Researchers from the University of Hamburg in Germany, in collaboration with colleagues from the University of Aarhus in Denmark, have synthesized a new superconducting material by growing a few layers of an antiferromagnetic transition-metal chalcogenide on a bismuth-based topological insulator, both being non-superconducting materials.

While superconductivity and magnetism are generally believed to be mutually exclusive, surprisingly, in this new material, superconducting correlations...

Im Focus: Studying fundamental particles in materials

Laser-driving of semimetals allows creating novel quasiparticle states within condensed matter systems and switching between different states on ultrafast time scales

Studying properties of fundamental particles in condensed matter systems is a promising approach to quantum field theory. Quasiparticles offer the opportunity...

Im Focus: Designing Architecture with Solar Building Envelopes

Among the general public, solar thermal energy is currently associated with dark blue, rectangular collectors on building roofs. Technologies are needed for aesthetically high quality architecture which offer the architect more room for manoeuvre when it comes to low- and plus-energy buildings. With the “ArKol” project, researchers at Fraunhofer ISE together with partners are currently developing two façade collectors for solar thermal energy generation, which permit a high degree of design flexibility: a strip collector for opaque façade sections and a solar thermal blind for transparent sections. The current state of the two developments will be presented at the BAU 2017 trade fair.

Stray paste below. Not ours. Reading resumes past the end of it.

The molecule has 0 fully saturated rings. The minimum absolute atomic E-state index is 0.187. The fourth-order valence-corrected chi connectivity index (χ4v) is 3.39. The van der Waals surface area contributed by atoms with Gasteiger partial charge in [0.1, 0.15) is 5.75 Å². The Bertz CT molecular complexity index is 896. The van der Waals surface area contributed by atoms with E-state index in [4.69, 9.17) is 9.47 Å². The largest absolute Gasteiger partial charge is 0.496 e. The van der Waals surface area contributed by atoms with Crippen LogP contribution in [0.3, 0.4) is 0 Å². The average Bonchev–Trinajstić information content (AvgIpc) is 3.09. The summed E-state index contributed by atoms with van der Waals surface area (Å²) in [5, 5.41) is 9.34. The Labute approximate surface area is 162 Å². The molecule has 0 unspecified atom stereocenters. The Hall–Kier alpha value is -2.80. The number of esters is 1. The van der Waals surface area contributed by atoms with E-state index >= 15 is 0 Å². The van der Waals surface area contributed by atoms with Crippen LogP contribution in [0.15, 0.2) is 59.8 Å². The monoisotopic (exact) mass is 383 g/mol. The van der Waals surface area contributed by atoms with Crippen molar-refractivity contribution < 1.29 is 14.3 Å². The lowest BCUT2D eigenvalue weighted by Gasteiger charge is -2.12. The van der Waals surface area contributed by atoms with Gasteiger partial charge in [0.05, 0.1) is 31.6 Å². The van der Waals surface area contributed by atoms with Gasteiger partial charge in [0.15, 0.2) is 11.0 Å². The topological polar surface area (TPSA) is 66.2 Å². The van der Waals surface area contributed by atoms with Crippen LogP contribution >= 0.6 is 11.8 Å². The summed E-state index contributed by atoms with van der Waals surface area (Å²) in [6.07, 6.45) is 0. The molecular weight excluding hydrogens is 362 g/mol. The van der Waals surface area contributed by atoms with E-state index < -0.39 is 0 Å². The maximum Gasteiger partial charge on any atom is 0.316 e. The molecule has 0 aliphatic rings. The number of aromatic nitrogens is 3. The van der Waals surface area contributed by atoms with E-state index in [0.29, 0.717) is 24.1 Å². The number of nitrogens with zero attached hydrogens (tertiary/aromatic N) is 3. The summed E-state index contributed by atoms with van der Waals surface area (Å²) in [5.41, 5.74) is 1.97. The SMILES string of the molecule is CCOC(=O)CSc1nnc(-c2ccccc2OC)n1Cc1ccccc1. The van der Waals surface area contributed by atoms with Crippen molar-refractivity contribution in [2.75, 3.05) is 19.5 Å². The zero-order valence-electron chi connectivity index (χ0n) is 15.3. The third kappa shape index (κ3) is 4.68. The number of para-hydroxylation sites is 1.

As part of the “ArKol – development of architecturally highly integrated façade collectors with heat pipes” project, Fraunhofer ISE together with its partners...

Im Focus: How to inflate a hardened concrete shell with a weight of 80 t

At TU Wien, an alternative for resource intensive formwork for the construction of concrete domes was developed. It is now used in a test dome for the Austrian Federal Railways Infrastructure (ÖBB Infrastruktur).

Concrete shells are efficient structures, but not very resource efficient. The formwork for the construction of concrete domes alone requires a high amount of...

Im Focus: Bacterial Pac Man molecule snaps at sugar

Many pathogens use certain sugar compounds from their host to help conceal themselves against the immune system. Scientists at the University of Bonn have now, in cooperation with researchers at the University of York in the United Kingdom, analyzed the dynamics of a bacterial molecule that is involved in this process. They demonstrate that the protein grabs onto the sugar molecule with a Pac Man-like chewing motion and holds it until it can be used. Their results could help design therapeutics that could make the protein poorer at grabbing and holding and hence compromise the pathogen in the host. The study has now been published in “Biophysical Journal”.

The cells of the mouth, nose and intestinal mucosa produce large quantities of a chemical called sialic acid. Many bacteria possess a special transport system...

All Focus news of the innovation-report >>>

Anzeige

Anzeige

Event News

12V, 48V, high-voltage – trends in E/E automotive architecture

10.01.2017 | Event News

2nd Conference on Non-Textual Information on 10 and 11 May 2017 in Hannover

09.01.2017 | Event News

Nothing will happen without batteries making it happen!

05.01.2017 | Event News

 
Latest News

Water - as the underlying driver of the Earth’s carbon cycle

17.01.2017 | Earth Sciences

Interfacial Superconductivity: Magnetic and superconducting order revealed simultaneously

17.01.2017 | Materials Sciences

Smart homes will “LISTEN” to your voice

17.01.2017 | Architecture and Construction

VideoLinks
B2B-VideoLinks
More VideoLinks >>>